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What can passports tell us about Putin's intentions?

- March 4, 2014

 Colonel Yuli Mamchor (C-R), commander of the Ukrainian military garrison at the Belbek airbase, and a colleague bearing the regiment flag, confront troops under Russian command occupying the Belbek airbase in Crimea on March 4, 2014 in Lubimovka, Ukraine.  (Photo by Sean Gallup/Getty Images)
The following is a guest post from American University historian Eric Lohr, the author of Russian Citizenship: From Empire to Soviet Union (Harvard University Press, 2012).  In it, he asks whether the handing out of passports to Russian-speaking citizens in Ukraine suggests that Putin has a long-term plan in Crimea, and perhaps more broadly in Ukraine. Links to previous Monkey Cage posts regarding developments in Ukraine can be found at the bottom of this post.
With Russia now occupying Crimea, a key indicator of Russian intentions there and in other parts of Ukraine may be whether it bestows Russian citizenship on Russian-speakers living on Ukrainian territory.
According to existing Russian law and generally accepted international practice, citizenship is normally granted only to individuals residing within the country. However, the Russian Federation has waived the normal residence requirements and waiting periods before to naturalize populations outside its borders. In the Georgian territories Abkhazia and South Ossetia, Russia allowed thousands of natives of the region to naturalize by expedited procedures during a controversial naturalization drive in the summer of 2002 and sporadically afterwards, then expanded this program during and after the war. According to the Independent International Fact-Finding Mission on the Conflict in Georgia, this provided a justification for intervention (to protect “Russian citizens”) and a legal means to meld the regions into the Russian sphere after Russia recognized the two areas as independent states (a recognition that the rest of the world has not endorsed).
Although evidence is contradictory and scarce, there are indications that naturalizations are already underway. Just last week a bill was introduced in the Russian State Duma to create a simplified procedure for “Russian-speaking citizens of the former USSR, irrespective of nationality, who are in danger of a real threat of ethno-cultural, political, or professional discrimination” to acquire Russian citizenship.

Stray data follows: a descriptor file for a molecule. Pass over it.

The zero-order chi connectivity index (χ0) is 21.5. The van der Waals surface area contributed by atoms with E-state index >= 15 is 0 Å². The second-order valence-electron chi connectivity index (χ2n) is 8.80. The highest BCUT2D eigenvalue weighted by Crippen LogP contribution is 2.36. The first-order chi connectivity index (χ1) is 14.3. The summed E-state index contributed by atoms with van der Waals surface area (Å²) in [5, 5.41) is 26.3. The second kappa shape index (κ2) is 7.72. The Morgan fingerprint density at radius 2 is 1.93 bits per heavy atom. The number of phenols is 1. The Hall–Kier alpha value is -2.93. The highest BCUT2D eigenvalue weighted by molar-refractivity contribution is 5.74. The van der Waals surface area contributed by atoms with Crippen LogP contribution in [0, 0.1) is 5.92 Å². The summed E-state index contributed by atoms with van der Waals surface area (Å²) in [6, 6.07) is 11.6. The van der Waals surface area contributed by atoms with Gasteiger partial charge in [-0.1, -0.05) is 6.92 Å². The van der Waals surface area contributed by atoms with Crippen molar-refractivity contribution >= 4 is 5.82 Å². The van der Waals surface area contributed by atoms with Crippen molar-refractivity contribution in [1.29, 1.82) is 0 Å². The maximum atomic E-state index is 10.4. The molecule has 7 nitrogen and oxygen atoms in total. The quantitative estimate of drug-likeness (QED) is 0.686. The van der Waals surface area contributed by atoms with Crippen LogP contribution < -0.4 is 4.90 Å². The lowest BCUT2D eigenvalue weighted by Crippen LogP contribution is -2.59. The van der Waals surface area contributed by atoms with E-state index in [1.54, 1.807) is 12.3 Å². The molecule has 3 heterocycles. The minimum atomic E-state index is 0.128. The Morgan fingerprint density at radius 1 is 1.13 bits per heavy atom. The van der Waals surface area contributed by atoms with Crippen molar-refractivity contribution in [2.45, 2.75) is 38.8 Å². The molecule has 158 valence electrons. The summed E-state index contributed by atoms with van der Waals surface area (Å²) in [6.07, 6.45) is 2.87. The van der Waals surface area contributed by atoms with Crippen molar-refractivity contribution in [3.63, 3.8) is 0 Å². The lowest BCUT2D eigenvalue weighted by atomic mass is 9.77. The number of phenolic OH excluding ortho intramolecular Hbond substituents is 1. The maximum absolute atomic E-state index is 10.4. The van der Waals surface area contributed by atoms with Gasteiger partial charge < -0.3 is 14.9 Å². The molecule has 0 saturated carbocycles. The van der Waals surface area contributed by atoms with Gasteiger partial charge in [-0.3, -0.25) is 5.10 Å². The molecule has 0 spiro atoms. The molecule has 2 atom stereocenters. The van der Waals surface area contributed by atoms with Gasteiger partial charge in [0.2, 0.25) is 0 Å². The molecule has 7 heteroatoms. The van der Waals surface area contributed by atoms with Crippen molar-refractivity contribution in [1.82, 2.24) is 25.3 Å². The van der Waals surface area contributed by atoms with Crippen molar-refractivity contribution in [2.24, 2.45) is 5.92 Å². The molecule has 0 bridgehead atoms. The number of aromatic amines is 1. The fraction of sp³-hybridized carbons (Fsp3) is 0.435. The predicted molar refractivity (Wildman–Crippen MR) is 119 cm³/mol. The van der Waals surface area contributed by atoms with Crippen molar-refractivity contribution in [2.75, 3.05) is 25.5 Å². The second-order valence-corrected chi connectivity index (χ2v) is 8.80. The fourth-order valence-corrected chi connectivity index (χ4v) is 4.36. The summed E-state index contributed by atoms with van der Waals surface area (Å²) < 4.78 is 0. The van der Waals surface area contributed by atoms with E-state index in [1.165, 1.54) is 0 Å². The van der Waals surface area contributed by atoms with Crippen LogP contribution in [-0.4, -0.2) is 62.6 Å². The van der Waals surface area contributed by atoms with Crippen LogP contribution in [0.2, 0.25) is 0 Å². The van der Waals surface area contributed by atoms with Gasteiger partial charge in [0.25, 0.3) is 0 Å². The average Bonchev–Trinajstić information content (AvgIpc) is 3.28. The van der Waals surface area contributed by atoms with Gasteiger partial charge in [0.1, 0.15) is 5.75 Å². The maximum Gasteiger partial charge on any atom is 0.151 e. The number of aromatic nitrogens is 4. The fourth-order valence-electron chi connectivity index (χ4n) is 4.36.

Several reports claim that the Russian consulate in Crimea has been offering expedited Russian citizenship to members of the disbanded Ukrainian special police force (the Berkut). The Russian Consul General in Simferopol, Viacheslav Svetlichnyi, has been quoted as saying that Russian passports may be offered to other Ukrainian citizens apart from Berkut members, but decisions will be made “in stages.”
The Russian Ministry of Interior has indicated that it is ready to hire Ukrainian police officers who left their jobs or were fired and grant them citizenship. The Ukrainian Minister of the Interior has claimed that Russian emissaries and military personnel throughout Crimea are offering members of the Crimean officer corps Russian passports in an expedited procedure.
Ukrainian officials are taking these actions very seriously. The Supreme Rada is planning to consider a law to make dual citizenship a criminal offense punishable by up to three to 10 years in jail for individuals who fail to inform the authorities of their acquisition of foreign citizenship.
This evidence points toward a Russian intention to make its new role in Crimea permanent. That the measures extend to former police and are not restricted to the territory of Crimea suggests a more ambitious set of goals.
Note: This post was updated to reflect the fact that the bill proposed to the Rada would make failing to inform the authorities of acquisition of dual citizenship a punishable crime, not the act of acquiring dual citizenship itself. h/t to @tanyalokot.
Previous posts on the recent events in Ukraine at The Monkey Cage:
How might sanctions affect Russia?
How Russian nationalism explains—and does not explain— the Crimean crisis
Crimean autonomy: A viable alternative to war?
Ukrainians are not that divided in their views of democracy
A graph that shows how the Ukraine got stuck between the West and Russia
How Putin’s worldview may be shaping his response in Crimea
International law and institutions look pretty weak now, but they will matter a lot down the road
The ‘Russia reset’ was already dead; now it’s time for isolation
Obama is using the OSCE to give Russia an exit strategy … if it wants one
Who are the Crimean Tatars, and why are they important?
5 reasons I am surprised the crisis in Crimea is escalating so quickly
How to prevent the crisis in Ukraine from escalating
What does Ukraine’s #Euromaidan teach us about protest?
Why Ukraine’s Yanukovych fell but so many analysts (including me) predicted he would survive
What you need to know about Ukraine
How social media spreads protest tactics from Ukraine to Egypt
Who are the protesters in Ukraine?
The (Ukrainian) negotiations will be tweeted!
Social networks and social media in Ukrainian “Euromaidan” protests
What you need to know about the causes of the Ukrainian protests
Why are people protesting in Ukraine? Providing historical context
How Ukrainian protestors are using Twitter and Facebook
As police raid protests in Ukraine, protesters turn to Twitter and Facebook
Six reasons to be cautious about likelihood of opposition success in Ukraine
Three reasons why protests in Ukraine could end up helping Yanukovych
Additional commentary from the NYU Social Media and Political Participation(SMaPP) lab not at The Monkey Cage: Tweeting the Revolution: Social Media Use and the #Euromaidan Protests